a disease of the peripheral nerves caused by a deficiency of vitamin B1, characterized by pain in and paralysis of the extremities, and severe emaciation or swelling of the body. [Origin: reduplication of the Sinhalese word beri, meaning weak,
~ 1700.]

dumdum (noun):

a hollow-nosed or soft-nosed bullet that expands on impact, inflicting a severe wound. Also called dumdum bullet.
[Origin: 1895–1900; named after Dum-Dum, town in India where the bullets were made]

Ballistic root vegetables

Who among us doesn't find the subject of ballistic root vegetables to be inherently fascinating? Indulge your curiosity by visiting this site -

You'll be glad that you did.

Tuesday, March 13, 2007


The polar bear up in my attic
Who monitors all things climatic
told me "All of the vapors
from those Iraqi capers
are deadly to creatures aquatic.

For example, there's my cousin Mo
Who lived on a floe down below
But holes in the ozone
Made his floe a no-go zone
And now Mo has got no place to go"

"In Russia conditions are drearier
For instance, in northern Siberia
young baby seals have
been mating with eels
I'd say more, but I don't want to skeer ya

In Bohemia's lush forest groves
People are panicking in droves
Screaming with fright, they're
Fleeing a new nightmare
Babies born with a face like Karl Rove's."

Until now, I confess, climatology
Was as boring to me as mycology
But the words of that bear
Were a genuine scare
And a reason to care 'bout ecology

Earth's fragile, a magical jewel.
Life bubbles in constant renewal
Extinguish the mystery
And go down in history
As earthkillers? No, that would be cruel.

Monday, March 12, 2007


  • splurgeon : an extravagant sawbones with an insatiable appetite for caviar
  • vanatee : a conceited sea-cow, or an Irish landlady who resembles one
  • slobster : an untidy crustacean, a messy mobster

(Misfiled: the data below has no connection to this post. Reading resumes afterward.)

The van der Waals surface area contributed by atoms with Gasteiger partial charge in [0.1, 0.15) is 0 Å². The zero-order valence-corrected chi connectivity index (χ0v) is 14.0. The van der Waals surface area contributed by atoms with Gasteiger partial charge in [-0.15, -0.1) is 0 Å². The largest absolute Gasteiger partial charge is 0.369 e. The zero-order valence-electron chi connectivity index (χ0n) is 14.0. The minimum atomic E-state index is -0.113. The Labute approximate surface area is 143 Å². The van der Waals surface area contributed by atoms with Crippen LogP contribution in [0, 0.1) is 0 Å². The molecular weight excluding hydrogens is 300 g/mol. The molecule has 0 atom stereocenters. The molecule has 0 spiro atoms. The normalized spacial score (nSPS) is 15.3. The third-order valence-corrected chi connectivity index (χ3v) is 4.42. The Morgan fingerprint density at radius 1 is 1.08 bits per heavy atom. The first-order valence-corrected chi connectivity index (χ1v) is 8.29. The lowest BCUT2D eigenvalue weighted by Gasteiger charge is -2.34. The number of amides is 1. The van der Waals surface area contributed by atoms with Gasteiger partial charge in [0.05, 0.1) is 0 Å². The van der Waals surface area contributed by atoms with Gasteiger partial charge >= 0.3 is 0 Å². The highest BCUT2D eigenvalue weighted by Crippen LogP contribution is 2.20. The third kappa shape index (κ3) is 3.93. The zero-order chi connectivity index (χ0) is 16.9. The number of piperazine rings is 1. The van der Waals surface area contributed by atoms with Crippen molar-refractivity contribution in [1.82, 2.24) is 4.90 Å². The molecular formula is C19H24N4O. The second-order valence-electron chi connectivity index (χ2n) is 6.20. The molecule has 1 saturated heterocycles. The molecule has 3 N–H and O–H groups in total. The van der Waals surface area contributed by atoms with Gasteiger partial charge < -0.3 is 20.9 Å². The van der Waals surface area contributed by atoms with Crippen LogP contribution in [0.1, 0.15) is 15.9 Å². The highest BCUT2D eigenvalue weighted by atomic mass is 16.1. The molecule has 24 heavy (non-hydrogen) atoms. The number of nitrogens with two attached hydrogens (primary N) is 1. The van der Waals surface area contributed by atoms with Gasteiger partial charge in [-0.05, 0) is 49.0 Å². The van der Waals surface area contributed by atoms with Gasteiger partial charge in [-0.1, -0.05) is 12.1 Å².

• burnt umbrage : color shade favored by angry painters
  • panicillin : a potent, very broad-spectrum antibiotic, first isolated from moldy breakfast rolls
  • tinternabulation : a rare psychosomatic condition, characterized by the sufferer hearing imaginary voices in the head, incessantly declaiming the poetry of Wordsworth. Rapidly lethal, if left untreated.
  • porcubine : a prickly consort
  • solmon : a very wise fish, famed in Irish mythology as being the source of Fionn McCool's omniscience
  • celebetude : the state of being a dull celebrity; exercise taught at celeb wannabe academies (e.g. exiting a limousine in a way that garners maximum exposure); the attitude given off by a particularly dull celeb, such as a hilton sister
  • wicissitude : kerfuffle resulting from misinformation posted on Wikipedia. The alternative spelling wikissitude is sometimes used

Sunday, March 11, 2007

Does this post smell funny?

Nobody has ever accused me of being the world's most charitable person. The phrase "doesn't suffer fools gladly" has been used. Not without justification - I definitely belong on the "if you don't have anything good to say about somebody, come sit next to me" bench.

I do, however, try. Every year I resolve to be a little kinder, to aim for a mellower reaction to life's inanities, to live and let live. In a good year, I can generally keep it up until February at least. But, invariably, sooner or later, a target presents itself to which the only possible reaction is mockery and ridicule.

Today's New York Times provides an irresistible target. Included as lagniappe with the main paper is the noxiously-scented "Men's Fashion Spring 2007" section. As always, I am deeply ambivalent about the men's fashion supplement. Its evils are manifold and obvious: